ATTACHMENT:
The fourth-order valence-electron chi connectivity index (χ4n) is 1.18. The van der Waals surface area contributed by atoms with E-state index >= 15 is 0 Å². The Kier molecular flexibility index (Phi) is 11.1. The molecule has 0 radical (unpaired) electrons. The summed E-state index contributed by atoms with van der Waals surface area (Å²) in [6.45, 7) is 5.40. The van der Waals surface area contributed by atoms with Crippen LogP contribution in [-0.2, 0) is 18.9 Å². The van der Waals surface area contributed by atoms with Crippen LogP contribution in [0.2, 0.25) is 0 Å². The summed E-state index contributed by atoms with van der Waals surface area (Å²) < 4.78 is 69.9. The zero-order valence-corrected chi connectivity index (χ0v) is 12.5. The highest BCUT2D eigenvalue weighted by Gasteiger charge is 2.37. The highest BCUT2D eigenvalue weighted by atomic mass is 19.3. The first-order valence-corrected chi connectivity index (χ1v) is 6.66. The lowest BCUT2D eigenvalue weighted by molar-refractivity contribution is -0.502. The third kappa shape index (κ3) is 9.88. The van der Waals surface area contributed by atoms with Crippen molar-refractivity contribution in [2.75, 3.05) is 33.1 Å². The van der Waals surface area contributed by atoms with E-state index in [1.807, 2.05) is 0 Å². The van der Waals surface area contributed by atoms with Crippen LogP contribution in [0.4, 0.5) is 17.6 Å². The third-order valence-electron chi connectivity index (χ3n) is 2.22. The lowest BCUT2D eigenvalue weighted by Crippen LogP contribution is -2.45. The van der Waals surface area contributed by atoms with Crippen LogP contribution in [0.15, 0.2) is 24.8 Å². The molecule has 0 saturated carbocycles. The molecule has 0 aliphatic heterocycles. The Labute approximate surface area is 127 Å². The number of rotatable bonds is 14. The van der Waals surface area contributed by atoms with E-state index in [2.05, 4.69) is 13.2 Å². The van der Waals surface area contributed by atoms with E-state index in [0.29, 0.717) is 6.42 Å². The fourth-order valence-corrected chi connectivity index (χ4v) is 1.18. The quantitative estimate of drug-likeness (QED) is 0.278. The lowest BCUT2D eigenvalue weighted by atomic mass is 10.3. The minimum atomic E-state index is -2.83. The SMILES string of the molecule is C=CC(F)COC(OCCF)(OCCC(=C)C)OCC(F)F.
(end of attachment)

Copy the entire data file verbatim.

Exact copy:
The fourth-order valence-electron chi connectivity index (χ4n) is 1.18. The van der Waals surface area contributed by atoms with E-state index >= 15 is 0 Å². The Kier molecular flexibility index (Phi) is 11.1. The molecule has 0 radical (unpaired) electrons. The summed E-state index contributed by atoms with van der Waals surface area (Å²) in [6.45, 7) is 5.40. The van der Waals surface area contributed by atoms with Crippen LogP contribution in [-0.2, 0) is 18.9 Å². The van der Waals surface area contributed by atoms with Crippen LogP contribution in [0.2, 0.25) is 0 Å². The summed E-state index contributed by atoms with van der Waals surface area (Å²) < 4.78 is 69.9. The zero-order valence-corrected chi connectivity index (χ0v) is 12.5. The highest BCUT2D eigenvalue weighted by Gasteiger charge is 2.37. The highest BCUT2D eigenvalue weighted by atomic mass is 19.3. The first-order valence-corrected chi connectivity index (χ1v) is 6.66. The lowest BCUT2D eigenvalue weighted by molar-refractivity contribution is -0.502. The third kappa shape index (κ3) is 9.88. The van der Waals surface area contributed by atoms with Crippen molar-refractivity contribution in [2.75, 3.05) is 33.1 Å². The van der Waals surface area contributed by atoms with E-state index in [1.807, 2.05) is 0 Å². The van der Waals surface area contributed by atoms with Crippen LogP contribution in [0.4, 0.5) is 17.6 Å². The third-order valence-electron chi connectivity index (χ3n) is 2.22. The lowest BCUT2D eigenvalue weighted by Crippen LogP contribution is -2.45. The van der Waals surface area contributed by atoms with Crippen LogP contribution in [0.15, 0.2) is 24.8 Å². The molecule has 0 saturated carbocycles. The molecule has 0 aliphatic heterocycles. The Labute approximate surface area is 127 Å². The number of rotatable bonds is 14. The van der Waals surface area contributed by atoms with E-state index in [2.05, 4.69) is 13.2 Å². The van der Waals surface area contributed by atoms with E-state index in [0.29, 0.717) is 6.42 Å². The fourth-order valence-corrected chi connectivity index (χ4v) is 1.18. The quantitative estimate of drug-likeness (QED) is 0.278. The lowest BCUT2D eigenvalue weighted by atomic mass is 10.3. The minimum atomic E-state index is -2.83. The SMILES string of the molecule is C=CC(F)COC(OCCF)(OCCC(=C)C)OCC(F)F.